• Many persons served in sheltered workshops could be served in individual supported employment:  Oregon’s Employment First Policy states that “everyone can work and there is a job for everyone.  Our job is to be creative and tenacious in providing support.” The investigation found hundreds of workshop participants who had similar disabilities and level of care to that of individuals who were successfully supported in integrated employment settings.  In addition, the investigation found no evidence that individuals in sheltered workshops oppose community-based employment and that few persons were provided a meaningful and informed choice of supported employment services through their service planning.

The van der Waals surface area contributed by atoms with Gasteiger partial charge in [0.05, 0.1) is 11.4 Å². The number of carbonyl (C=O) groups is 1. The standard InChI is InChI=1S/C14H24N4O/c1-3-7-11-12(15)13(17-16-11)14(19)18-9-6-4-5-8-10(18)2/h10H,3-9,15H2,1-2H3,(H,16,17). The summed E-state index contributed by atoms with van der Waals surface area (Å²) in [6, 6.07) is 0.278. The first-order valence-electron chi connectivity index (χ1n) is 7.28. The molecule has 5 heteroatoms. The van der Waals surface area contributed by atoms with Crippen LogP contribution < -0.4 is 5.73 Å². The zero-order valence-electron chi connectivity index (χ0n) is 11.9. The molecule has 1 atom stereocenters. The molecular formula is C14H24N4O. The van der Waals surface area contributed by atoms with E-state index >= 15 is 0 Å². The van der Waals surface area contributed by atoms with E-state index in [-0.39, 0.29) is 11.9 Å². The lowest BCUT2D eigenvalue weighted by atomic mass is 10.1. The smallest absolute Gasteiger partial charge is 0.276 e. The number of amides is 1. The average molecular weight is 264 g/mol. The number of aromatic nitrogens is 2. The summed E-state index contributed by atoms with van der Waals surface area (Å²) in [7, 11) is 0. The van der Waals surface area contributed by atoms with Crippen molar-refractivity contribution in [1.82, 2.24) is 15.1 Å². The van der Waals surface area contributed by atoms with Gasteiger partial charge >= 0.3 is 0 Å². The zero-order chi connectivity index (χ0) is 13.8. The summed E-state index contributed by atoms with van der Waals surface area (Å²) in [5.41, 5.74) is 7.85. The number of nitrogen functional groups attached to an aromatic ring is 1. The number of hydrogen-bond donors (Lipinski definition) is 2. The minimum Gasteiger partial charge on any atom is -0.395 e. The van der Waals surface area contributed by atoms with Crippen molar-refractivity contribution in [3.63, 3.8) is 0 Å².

• Oregon administers its employment and vocational services system in a manner that segregates persons with disabilities in sheltered workshops: The investigation found that Oregon did not develop adequate capacity to provide integrated employment services to all persons in sheltered workshops, or who are at risk of entering workshops, who could benefit them and would not opposed being served in the community.  The investigation found a lack of meaningful or financial incentive to encourage the movement of individuals from a sheltered setting to a community setting.  There was also a lack of policies, practices and omissions that furthered the unnecessary segregation of persons with disabilities in sheltered workshops.  Oregon’s Vocational and Rehabilitative Services provides funding for job training and other vocational services in integrated settings, however because OVRS is evaluated based on the number of successful employment outcomes, it is easier to find a person ineligible than to attempt to find the person a job.  In addition, it was found that service coordinators did not interact with supported employment providers to identify and locate employment opportunities.